We are testing a new beta website for gov.scot go to new site

happy, safe and achieving their potential: a standard of support for children and young people in Scottish schools

Listen

happy, safe and achieving their potential
a standard of support for children and young people in Scottish schools
the report of The National Review of Guidance 2004

preface

Scottish schools have at their heart a vision of enabling all children and young people to thrive and achieve their full potential as learners and as members of society. Supporting pupils' personal, social and emotional development in school has been a focus of professional commitment and growing expertise for many years. The National Review of Guidance builds on this track record and confirms the importance of Personal Support to pupils as we develop and review the curriculum and the ways in which we enable children and young people to engage in their communities as citizens.

The National Review of Guidance has its origins in the Discipline Task Group publication Better Behaviour - Better Learning (2001). The report made 36 recommendations and acknowledged the wide ranging issues that guidance staff in schools engage with and confirmed the importance of early intervention at nursery and primary school. The report also recommended the integration of the different kinds of support provided in school through learning support, behaviour support and guidance. The Discipline Task Group also recommended a review of the nature and purpose of guidance at primary and secondary school levels, and the training of guidance staff.

This document reports on the review process undertaken by SEED and the National Review of Guidance Reference Group (membership shown in Annex D). Two studies informed the review: a research study by Scottish Council for Research in Education, Supporting Pupils: study of Guidance in Scottish Schools (SCRE Centre, 2004); and a consultation with harder to reach pupils and parents who receive support for learning outwith school, reported in Support in School, the Views of Harder to Reach Groups, (TASC Agency and CaskieCo, 2004). The HMIE report Personal Support in Scottish Schools (HMIE, 2004) also supported the work of the Reference Group. The key findings of these reports are presented in brief in Annex B of this report.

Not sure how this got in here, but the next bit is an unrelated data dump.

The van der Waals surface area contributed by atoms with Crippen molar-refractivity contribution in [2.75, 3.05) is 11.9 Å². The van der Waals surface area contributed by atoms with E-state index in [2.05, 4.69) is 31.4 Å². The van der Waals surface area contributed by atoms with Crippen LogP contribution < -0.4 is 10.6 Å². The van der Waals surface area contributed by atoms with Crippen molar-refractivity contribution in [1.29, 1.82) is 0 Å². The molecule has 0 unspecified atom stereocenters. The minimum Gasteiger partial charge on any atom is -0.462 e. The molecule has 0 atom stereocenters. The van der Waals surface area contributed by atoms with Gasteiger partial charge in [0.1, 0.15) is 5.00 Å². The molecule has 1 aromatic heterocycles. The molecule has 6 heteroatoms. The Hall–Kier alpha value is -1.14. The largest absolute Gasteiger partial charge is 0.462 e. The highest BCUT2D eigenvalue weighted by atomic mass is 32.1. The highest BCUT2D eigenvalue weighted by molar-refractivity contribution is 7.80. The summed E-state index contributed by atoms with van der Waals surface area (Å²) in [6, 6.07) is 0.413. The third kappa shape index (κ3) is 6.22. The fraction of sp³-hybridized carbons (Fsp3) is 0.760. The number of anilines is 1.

This report:

  • describes common principles for the development of Personal Support in Scottish schools
  • sets out a standard of support for pupils and parents
  • clarifies the respective roles of school staff and authorities in the provision and development of support to pupils
  • recognises the role of partner agencies in supporting pupils and assisting staff in schools to provide support
  • points to current practices in Scotland which exemplify different approaches emerging to providing Personal Support in school.

This document will enable education authorities to assess the strengths of their approaches to the provision of Personal Support in schools and in other education placements for children and young people. Integrated Community Schools are becoming the norm throughout Scotland in which partner agencies also contribute to supporting pupils, and the integration of children's services planning is providing strategic direction.

The review confirms that there is effective practice in most schools. A range of models has been shown to be effective and local circumstances and needs should inform development without the need for national prescription. While school-level development ensures pupils receive support within a caring school community, this is enhanced by authority-level development of staff training, quality assurance and strategic partnerships. HMIE play an important role in supporting authorities and schools to develop and reflect on their support to pupils. The Reference Group for the National Review of Guidance sought to confirm throughout its work a strong commitment to Personal Support in schools based on evidence of the excellent progress that has been achieved in the last 30 years. The examples of practice in schools used throughout the report confirm this; these are provided to illustrate the range of practices being developed rather than to describe a preferred approach.